U.S. oil major ConocoPhillips has seized products belonging to Venezuelan state oil company PDVSA from the Isla refinery it runs on Curacao, an island official told Reuters on Sunday.
Conoco has won court orders allowing it to seize PDVSA assets on Caribbean islands, including Curacao, in efforts to collect on a $2 billion arbitral award linked to the 2007 nationalization of Conoco assets under late leader Hugo Chavez.
PDVSA products from the installations of the Isla refinery have been confiscated. We dont have any way to get them, said Steven Martina, Curacaos minister for economic development, who did not provide the amount or value of the seized products.
Conoco and PDVSA did not immediately respond to requests for comment.
Martina added that Curacao was planning to meet with PDVSA and Conoco this week to discuss the dispute that has led Conoco to seize Venezuelan assets in the Caribbean, wreaking havoc on PDVSAs export chain.
The dispute has also caused worry on Curacao, a constituent country within the kingdom of the Netherlands with a vibrant tourism industry and deep-water ports used by the oil industry. The island is heavily dependent on the refinery, which provides as much as 10 percent of Curacaos gross domestic product and is a big source of employment on the island just off Venezuela.
"There is no need to be alarmed, fuel and services are guaranteed," Curacao's Prime Minister Eugene Rhuggenaath said in a news conference on Sunday. He added that lawyers are also contacting Conoco to "reach a deal and negotiate."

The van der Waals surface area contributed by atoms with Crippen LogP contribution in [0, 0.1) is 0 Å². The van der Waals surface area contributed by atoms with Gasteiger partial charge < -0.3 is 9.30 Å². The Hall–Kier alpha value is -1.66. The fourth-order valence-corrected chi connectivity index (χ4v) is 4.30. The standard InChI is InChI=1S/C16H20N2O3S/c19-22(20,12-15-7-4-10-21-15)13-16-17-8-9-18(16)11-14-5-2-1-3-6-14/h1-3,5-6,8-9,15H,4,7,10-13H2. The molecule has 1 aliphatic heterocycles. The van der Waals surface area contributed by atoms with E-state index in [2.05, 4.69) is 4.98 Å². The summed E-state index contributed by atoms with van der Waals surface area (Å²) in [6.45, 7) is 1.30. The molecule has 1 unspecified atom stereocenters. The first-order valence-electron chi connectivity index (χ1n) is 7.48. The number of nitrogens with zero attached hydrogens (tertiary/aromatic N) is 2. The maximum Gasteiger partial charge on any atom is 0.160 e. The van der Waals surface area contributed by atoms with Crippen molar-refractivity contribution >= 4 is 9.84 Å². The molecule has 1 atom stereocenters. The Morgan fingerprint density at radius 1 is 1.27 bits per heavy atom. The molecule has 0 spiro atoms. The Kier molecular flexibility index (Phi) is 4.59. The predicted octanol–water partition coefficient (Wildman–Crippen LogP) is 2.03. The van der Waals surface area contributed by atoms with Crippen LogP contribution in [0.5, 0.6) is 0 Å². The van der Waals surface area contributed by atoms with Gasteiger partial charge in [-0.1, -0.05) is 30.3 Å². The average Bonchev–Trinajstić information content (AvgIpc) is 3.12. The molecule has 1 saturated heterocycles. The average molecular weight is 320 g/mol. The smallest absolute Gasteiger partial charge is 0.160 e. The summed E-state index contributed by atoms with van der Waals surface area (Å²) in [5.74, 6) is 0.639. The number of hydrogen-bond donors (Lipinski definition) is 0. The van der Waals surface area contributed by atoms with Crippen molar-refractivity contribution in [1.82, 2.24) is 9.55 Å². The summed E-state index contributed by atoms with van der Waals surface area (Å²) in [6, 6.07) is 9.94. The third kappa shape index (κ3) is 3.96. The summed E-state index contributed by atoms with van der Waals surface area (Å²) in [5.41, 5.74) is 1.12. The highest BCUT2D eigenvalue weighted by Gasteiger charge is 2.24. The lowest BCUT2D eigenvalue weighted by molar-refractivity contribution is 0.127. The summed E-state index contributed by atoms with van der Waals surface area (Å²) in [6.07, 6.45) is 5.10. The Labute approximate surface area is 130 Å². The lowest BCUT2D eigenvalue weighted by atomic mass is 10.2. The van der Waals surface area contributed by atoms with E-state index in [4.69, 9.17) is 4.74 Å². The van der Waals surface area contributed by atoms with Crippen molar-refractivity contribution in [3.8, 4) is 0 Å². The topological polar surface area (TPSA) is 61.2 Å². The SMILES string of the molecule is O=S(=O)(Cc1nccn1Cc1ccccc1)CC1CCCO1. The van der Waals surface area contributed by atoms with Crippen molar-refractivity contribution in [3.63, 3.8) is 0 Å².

PDVSA is preparing to shut a Caribbean refinery that is running out of crude amid threats by Conoco to seize cargoes sent to resupply the facility, two sources with knowledge of the situation told Reuters on Friday.
But Martina said the 335,000 barrel-per-day Isla refinery was still operating, albeit at low levels, thanks to Curacao's reserves.
Separately, Conoco is preparing to sell its North Sea fields as the company focuses on shale operations in its home market, industry and banking sources said.
The disposal of Conoco's North Sea assets after more than 50 years in the British offshore basin could fetch as much as $2 billion, but it was unclear how much of the portfolio would be put up for sale, the three sources said.
Conoco declined to comment.
The company has yet to launch a formal process or appoint a bank but executives from Conoco have spoken in recent weeks to a number of North Sea operators and bankers to "gauge the appetite for the sale", one of the sources said.
The assets include a 24 percent stake in the west Shetlands region's Clair field, which its operator BP says is the largest undeveloped oil and gas resource in the UK North Sea. The Clair Ridge project is expected to begin production this year, according to BP.
Other fields include holdings in the Britannia and J-Block hubs.
Conoco's production in the UK North Sea reached 75,000 barrels of oil equivalent per day in 2017, its annual report said.
The company tried to sell some of its North Sea assets in 2014 but the process failed, the sources added.
Conoco is the latest major oil company seeking to exit the North Sea as production in the aging basin declines, other areas become more competitive and costs for dismantling aging infrastructure weigh.
Conoco earlier this year said it would cut some 450 jobs in Britain, more than a quarter of its U.K. workforce.